Sunday, November 1, 2009

October Numbers

As usual Larry Yatter is the first one out with the numbers for average prices:

They show that detached are within a hair of the highs and apartments and attached look to have surpassed their previous highs.

Well what can we say about the I said every 'bubble bursting graph' will look different. I gave some examples in this post:

It may be that we are following the more complex top set by places like Southern California :

However I have to say, if we continue with these strong gains, then we may have to admit that a new up-trend has started...difficult though that is to believe...from these lofty levels, driven by all-time low interest rates.

I expect all Canadian cities to show gains.

Here is how it happened:

We are in the same position as places like Norway and Singapore. Norway is resource-rich, and Singapore is fiscally sound. We are probably both. When the crisis happened, interest rates world-wide crashed and many areas outside of the US and UK where banks had been completely irresponsible did not need this extra stimulus. The result was a new property boom.

The rates dropped to save banks and to help manufacturing, but what they did was reignite assets. Look at gold well over $1000 and property prices in many parts of the world started to take flight.

Some of these areas were Norway, Hong Kong, Singapore and South Korea and of course Canada.

Of course in the other jurisdictions they are doing something about it. In Norway they are raising interest rates specifically to cool RE. Regulators in South Korea, Hong Kong and Singapore told banks they needed to tighten lending, to nip the RE bubble in the bud.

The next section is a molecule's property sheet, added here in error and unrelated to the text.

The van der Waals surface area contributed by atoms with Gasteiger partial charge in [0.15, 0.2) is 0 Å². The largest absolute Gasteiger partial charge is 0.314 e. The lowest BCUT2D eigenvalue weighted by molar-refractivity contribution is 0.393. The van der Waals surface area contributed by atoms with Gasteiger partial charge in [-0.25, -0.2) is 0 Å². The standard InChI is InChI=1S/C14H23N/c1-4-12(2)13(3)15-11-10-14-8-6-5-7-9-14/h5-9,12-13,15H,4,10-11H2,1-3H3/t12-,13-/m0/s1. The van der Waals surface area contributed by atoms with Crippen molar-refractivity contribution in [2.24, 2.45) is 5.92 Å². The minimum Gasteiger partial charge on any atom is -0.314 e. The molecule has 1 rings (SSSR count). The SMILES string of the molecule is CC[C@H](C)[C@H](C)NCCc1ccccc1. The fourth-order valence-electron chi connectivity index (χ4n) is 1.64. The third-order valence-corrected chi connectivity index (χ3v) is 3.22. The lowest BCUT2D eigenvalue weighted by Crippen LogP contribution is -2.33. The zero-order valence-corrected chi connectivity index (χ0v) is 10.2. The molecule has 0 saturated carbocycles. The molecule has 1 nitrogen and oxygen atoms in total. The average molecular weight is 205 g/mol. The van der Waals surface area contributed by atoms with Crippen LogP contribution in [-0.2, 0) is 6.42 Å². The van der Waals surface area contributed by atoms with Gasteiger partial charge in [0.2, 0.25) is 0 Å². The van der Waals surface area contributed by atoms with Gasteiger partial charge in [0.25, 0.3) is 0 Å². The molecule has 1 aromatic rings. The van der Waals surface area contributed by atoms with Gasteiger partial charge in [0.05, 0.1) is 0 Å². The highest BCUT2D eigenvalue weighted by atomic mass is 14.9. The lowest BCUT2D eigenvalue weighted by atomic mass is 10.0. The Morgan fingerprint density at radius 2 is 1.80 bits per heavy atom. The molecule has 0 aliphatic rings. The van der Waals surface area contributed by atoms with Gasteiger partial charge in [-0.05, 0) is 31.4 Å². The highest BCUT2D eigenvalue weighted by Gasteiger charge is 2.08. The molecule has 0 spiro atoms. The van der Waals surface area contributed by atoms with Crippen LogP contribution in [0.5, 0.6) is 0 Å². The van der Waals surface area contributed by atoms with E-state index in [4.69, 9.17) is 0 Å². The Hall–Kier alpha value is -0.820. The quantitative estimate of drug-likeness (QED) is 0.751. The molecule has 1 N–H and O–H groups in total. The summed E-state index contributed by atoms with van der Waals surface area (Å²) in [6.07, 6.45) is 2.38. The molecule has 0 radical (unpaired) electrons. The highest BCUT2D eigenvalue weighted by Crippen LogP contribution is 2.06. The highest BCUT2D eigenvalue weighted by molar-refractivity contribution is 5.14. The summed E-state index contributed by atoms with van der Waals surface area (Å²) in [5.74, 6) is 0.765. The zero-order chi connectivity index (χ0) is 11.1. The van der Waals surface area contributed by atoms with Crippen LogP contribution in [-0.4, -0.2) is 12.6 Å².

Meanwhile what are we doing? We have a few words of caution from Mark Carney but no increase in interest rates, and the Government with one eye on the next election, is INCREASING the ability of the CHMC to lend at these over-priced levels.

We are truly setting ourselves up for a crisis. Both by feeding the fire of price speculation, and encouraging folks to get into the market with very little skin in the game AND at the lowest rates in history.

We should be doing the opposite. Waiting until rates are high and likely to go down, wait until prices have fallen and then help people buy..they would be getting in at the bottom of the prices an the top for rates not vice verse.

We are just setting these folks up for failure at the slightest rise in rates, drop in value or increase in job losses.

Enough said. Lets see what November brings. The October numbers were not heartening for those waiting for more reasonable prices


  1. fish, with goverments all over debasing their currencies, maybe the smart thing is to go out and buy a house, maybe those people are not stupid after all, imagine you buy a house for 1million dollars and in two years those 1 million dollars are only worth 10k on a purchasing power basis, you can just pay off the house and be morgage free. I think the goverment are playing a dangerous game and some pople understand it, buying a house is same as an asset like gold or oil, only that houses are much more useful to the common man.

  2. Anon- what you say may be true. However the governments are playing a very dangerous game.

    Fiat money (paper money) has no intrinsic value, only deemed value. Once it becomes apparent that the only way out for the governments is to print money and pay the debts (like Zimbabwe) that illusion of worth will disappear.